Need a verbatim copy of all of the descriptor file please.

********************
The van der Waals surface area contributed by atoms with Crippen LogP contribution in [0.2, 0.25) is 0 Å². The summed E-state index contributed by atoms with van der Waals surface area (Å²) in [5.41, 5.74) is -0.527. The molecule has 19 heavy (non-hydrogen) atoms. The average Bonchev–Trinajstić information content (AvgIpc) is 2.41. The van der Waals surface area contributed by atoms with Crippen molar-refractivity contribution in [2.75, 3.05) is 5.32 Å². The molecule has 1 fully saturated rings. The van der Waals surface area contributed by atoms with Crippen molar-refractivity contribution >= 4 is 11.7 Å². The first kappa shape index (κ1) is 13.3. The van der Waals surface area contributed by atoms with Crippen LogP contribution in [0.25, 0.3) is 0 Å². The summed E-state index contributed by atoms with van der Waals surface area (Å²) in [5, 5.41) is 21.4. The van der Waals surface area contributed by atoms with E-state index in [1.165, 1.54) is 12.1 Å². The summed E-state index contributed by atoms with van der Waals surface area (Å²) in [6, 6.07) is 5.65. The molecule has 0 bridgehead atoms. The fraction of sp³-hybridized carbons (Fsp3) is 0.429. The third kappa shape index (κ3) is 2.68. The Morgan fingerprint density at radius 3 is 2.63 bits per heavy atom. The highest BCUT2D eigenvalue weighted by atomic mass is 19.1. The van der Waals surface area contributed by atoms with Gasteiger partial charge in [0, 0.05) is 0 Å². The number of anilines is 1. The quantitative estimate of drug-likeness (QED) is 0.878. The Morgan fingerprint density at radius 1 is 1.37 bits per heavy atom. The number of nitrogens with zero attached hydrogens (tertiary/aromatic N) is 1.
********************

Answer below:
The van der Waals surface area contributed by atoms with Crippen LogP contribution in [0.2, 0.25) is 0 Å². The summed E-state index contributed by atoms with van der Waals surface area (Å²) in [5.41, 5.74) is -0.527. The molecule has 19 heavy (non-hydrogen) atoms. The average Bonchev–Trinajstić information content (AvgIpc) is 2.41. The van der Waals surface area contributed by atoms with Crippen molar-refractivity contribution in [2.75, 3.05) is 5.32 Å². The molecule has 1 fully saturated rings. The van der Waals surface area contributed by atoms with Crippen molar-refractivity contribution >= 4 is 11.7 Å². The first kappa shape index (κ1) is 13.3. The van der Waals surface area contributed by atoms with Crippen LogP contribution in [0.25, 0.3) is 0 Å². The summed E-state index contributed by atoms with van der Waals surface area (Å²) in [5, 5.41) is 21.4. The van der Waals surface area contributed by atoms with E-state index in [1.165, 1.54) is 12.1 Å². The summed E-state index contributed by atoms with van der Waals surface area (Å²) in [6, 6.07) is 5.65. The molecule has 0 bridgehead atoms. The fraction of sp³-hybridized carbons (Fsp3) is 0.429. The third kappa shape index (κ3) is 2.68. The Morgan fingerprint density at radius 3 is 2.63 bits per heavy atom. The highest BCUT2D eigenvalue weighted by atomic mass is 19.1. The van der Waals surface area contributed by atoms with Gasteiger partial charge in [0, 0.05) is 0 Å². The number of anilines is 1. The quantitative estimate of drug-likeness (QED) is 0.878. The Morgan fingerprint density at radius 1 is 1.37 bits per heavy atom. The number of nitrogens with zero attached hydrogens (tertiary/aromatic N) is 1.